Back at the river Firth-Newsome had deployed his men.  The new men were placed on the left, holding some village buildings facing a wadi.  Some bluejackets held buildings by the guns and to their right the redcoats formed up ready to oppose any attack.  Finally on the right flank was another small detachment of bluejackets, who held the small enclosures close to the river bank.  Their flank was covered by the machine gun on the steamer.  As he stood in the centre of the village, Firth-Newsome saw one of the privates from the left flank running towards him.  Ordered to attention by the RSM the infantryman reported that a force of Arab riflemen were approaching the village and were there any new orders?.  "Hold your position and rely on rifle fire", replied Firth-Newsome.  A suggestion from the RSM to redeploy the guns was declined and then machine gun fire was heard from the right flank.  A runner reported yet more Arab riflemen advancing towards the village.  Again, the order was to hold the position.  The RSM suggested that a company of redcoats should  help the bluejackets.  The manner in which the 'suggestion' was made and also the expression of the RSM overrode the hesitancy of the young Lieutenant. "Yes, see to it Flynn" he said, whilst moving towards the left flank, where the sound of firing was growing louder.  When he arrived he saw a veritable sea of enemy riflemen flowing towards the thin British line.  These less-experienced men did not have the steadiness of fire which was necessary to stop an enemy attack and soon it was hand to hand fighting. 
Their formation broken by the houses, small groups of British infantry fought with desperation, but one by one the houses were captured by the Arabs and the pitifully few survivors tried to rally in the centre of the village.  The way to the steamer landing was open, if that fell, the British would be trapped.  As he tried to think what his instructors would have suggested, Firth-Newsome heard the RSM cough and say "the guns have arrived sir".  "Excellent Flynn, just in time!  See if they like a taste of canister" .  As the first group of Arabs came out of the alleyway they were shredded by artillery fire.  A second group suffered the same fate and the remaining Arabs resorted to sniping at the gunners from the cover of the houses.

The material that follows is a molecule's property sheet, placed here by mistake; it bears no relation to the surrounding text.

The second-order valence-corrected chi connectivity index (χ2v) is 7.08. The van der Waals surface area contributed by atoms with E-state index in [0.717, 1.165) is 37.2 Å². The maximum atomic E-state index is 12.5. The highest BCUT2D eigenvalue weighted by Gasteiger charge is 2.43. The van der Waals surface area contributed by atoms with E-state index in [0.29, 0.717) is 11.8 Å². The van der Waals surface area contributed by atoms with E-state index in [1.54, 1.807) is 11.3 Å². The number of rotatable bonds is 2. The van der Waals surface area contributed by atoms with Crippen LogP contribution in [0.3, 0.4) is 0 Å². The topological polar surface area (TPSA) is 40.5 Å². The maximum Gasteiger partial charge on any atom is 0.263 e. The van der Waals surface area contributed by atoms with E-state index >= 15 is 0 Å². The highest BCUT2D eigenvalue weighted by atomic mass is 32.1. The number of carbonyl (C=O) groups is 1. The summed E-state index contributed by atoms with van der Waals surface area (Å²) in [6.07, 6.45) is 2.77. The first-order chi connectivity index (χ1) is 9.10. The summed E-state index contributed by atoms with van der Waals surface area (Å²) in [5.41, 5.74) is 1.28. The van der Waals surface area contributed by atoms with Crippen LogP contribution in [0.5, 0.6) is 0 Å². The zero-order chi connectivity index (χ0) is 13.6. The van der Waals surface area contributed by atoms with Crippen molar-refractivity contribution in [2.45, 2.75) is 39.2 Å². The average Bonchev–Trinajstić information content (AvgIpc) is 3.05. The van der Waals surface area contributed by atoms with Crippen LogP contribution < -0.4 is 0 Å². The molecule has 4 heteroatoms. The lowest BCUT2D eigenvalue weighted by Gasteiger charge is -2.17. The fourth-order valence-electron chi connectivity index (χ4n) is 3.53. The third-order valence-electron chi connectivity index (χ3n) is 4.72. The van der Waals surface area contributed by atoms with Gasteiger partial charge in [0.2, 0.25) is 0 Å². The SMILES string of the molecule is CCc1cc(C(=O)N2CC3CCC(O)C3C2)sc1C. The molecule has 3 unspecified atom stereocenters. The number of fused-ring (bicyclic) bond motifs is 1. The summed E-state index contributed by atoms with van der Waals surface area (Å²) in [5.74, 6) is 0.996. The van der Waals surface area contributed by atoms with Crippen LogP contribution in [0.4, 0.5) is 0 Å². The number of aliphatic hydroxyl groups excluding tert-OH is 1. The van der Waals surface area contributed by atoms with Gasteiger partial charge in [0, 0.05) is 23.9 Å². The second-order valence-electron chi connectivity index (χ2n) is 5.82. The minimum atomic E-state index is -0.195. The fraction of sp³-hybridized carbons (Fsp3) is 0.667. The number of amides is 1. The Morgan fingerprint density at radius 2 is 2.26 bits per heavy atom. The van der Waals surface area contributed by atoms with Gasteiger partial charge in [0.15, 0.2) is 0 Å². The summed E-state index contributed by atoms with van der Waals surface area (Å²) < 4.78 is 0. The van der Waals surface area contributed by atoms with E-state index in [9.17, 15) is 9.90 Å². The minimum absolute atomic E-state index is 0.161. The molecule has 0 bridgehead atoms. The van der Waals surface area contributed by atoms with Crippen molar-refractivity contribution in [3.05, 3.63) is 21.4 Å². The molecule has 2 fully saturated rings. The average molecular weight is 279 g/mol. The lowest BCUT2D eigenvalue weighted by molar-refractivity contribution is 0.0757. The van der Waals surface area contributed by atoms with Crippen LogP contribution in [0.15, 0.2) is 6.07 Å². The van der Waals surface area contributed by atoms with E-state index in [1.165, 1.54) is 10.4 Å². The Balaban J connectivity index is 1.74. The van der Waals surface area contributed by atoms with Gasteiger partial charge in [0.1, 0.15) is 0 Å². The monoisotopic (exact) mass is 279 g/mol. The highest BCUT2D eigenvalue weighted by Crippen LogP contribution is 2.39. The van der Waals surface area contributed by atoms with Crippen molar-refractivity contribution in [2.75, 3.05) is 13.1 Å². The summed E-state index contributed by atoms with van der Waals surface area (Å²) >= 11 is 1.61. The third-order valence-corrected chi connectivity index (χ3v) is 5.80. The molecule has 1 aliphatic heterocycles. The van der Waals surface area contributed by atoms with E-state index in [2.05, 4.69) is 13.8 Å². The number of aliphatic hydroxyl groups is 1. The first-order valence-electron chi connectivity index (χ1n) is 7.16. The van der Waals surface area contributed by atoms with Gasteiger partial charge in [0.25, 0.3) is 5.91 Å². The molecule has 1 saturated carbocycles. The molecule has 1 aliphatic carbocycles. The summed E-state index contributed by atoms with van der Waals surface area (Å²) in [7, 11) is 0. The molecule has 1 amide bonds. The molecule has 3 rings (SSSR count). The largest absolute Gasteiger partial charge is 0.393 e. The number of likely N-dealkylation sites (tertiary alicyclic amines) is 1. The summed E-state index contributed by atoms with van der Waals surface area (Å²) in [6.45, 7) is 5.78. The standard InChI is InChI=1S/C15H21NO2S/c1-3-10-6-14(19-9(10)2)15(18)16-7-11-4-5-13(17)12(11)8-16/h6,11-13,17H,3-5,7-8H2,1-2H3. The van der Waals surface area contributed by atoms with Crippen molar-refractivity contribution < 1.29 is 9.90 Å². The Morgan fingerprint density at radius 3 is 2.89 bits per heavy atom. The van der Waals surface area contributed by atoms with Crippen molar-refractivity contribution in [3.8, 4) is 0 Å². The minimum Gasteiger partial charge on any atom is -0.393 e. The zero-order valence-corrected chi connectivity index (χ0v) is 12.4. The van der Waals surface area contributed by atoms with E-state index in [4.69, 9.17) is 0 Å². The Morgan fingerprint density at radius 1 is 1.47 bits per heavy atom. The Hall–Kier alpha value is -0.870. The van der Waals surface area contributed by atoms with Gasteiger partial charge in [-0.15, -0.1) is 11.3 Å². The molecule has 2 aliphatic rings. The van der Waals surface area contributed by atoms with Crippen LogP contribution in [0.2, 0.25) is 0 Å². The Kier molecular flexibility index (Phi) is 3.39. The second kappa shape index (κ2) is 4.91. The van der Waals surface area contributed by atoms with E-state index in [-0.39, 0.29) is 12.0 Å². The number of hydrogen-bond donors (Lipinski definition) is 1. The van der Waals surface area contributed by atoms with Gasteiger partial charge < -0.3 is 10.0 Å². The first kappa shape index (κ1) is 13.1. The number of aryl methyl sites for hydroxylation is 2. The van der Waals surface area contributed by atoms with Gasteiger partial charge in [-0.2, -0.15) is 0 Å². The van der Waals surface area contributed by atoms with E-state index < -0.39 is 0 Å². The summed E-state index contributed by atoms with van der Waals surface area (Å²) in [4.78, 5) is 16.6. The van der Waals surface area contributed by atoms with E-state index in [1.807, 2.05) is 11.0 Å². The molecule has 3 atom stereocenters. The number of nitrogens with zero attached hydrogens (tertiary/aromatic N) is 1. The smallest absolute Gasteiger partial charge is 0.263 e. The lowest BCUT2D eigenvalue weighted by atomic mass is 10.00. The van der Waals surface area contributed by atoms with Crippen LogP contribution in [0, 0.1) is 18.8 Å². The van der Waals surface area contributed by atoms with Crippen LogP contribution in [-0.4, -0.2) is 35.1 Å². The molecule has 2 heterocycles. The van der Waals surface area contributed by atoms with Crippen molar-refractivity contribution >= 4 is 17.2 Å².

On the opposite flank the bluejacket line had been overwhelmed.  Defending too long a line, even with the fire from the steamer, they could not stop the enemy attack.
The bluejackets died where they stood, but, just in time the redcoats, sent by RSM Flynn, arrived on the flank of the Arabs.  One volley attracted the attention of one unit of the enemy and then a bayonet charge ensured a melee.  This meant only one unit of Arabs could advance into the village, making their way along the riverbank.  Seeing their advance, the captain of the steamer cut the mooring lines and took the steamer out into the river.  As the arabs entered the square they were met by a volley from a ragged body of men organised by RSM Flynn.  Firth-Newsome then arrived with the RA field gun to add further fire.  Again, the Arabs were forced back into the houses.

The Egyptian commander had recommenced his advance towards the river.  The Egyptian infantry, keeping close order, advanced slowly, but steadily.  Behind them, the Sudanese fell back, constantly scanning the desert for more Dervish attacks, but the fight seemed to have gone out of the Hadendoa.  A final attack by the Dervish cavalry was repulsed by steady volleys.  As the Egyptians neared the village, they added their fire to that of the remaining British infantry.  With this additional threat the Arabs realised they could not hold the village and therefore began to melt away into the desert.

Firth-Newsome greeted the Egyptian commander by the river and invited him to lead is men onto the steamer to begin the voyage back down the Nile.  As the steamer sailed off, the British began to gather up their wounded and bury the dead before they also returned to camp.

Who rescued who?  We again used the hidden units cards, and once again they fell quite well for me (as the Dervish commander).  The Hadendoa and cavalry were  in just the right place to oppose the Egyptian mounted troops and also the Arab infantry were nicely placed to attack the village.  At least Firth-Newsome survived and hopefully will use the experience well.


  1. Reads like it was a good desperate Colonial game. Thanks for the report.

    What rules were you using?

    -- Jeff

    1. Thanks very much for your comments Jeff. We use the 'sword and the flame' rules; though for the melee a d20 variant is used to speed up the melee resolution.


  2. Good work Jeff - which rules did you use?

  3. Excellent! It reads just like an extract from the London Illustrated News of the time - makes me want to break out my colonial troops immediately!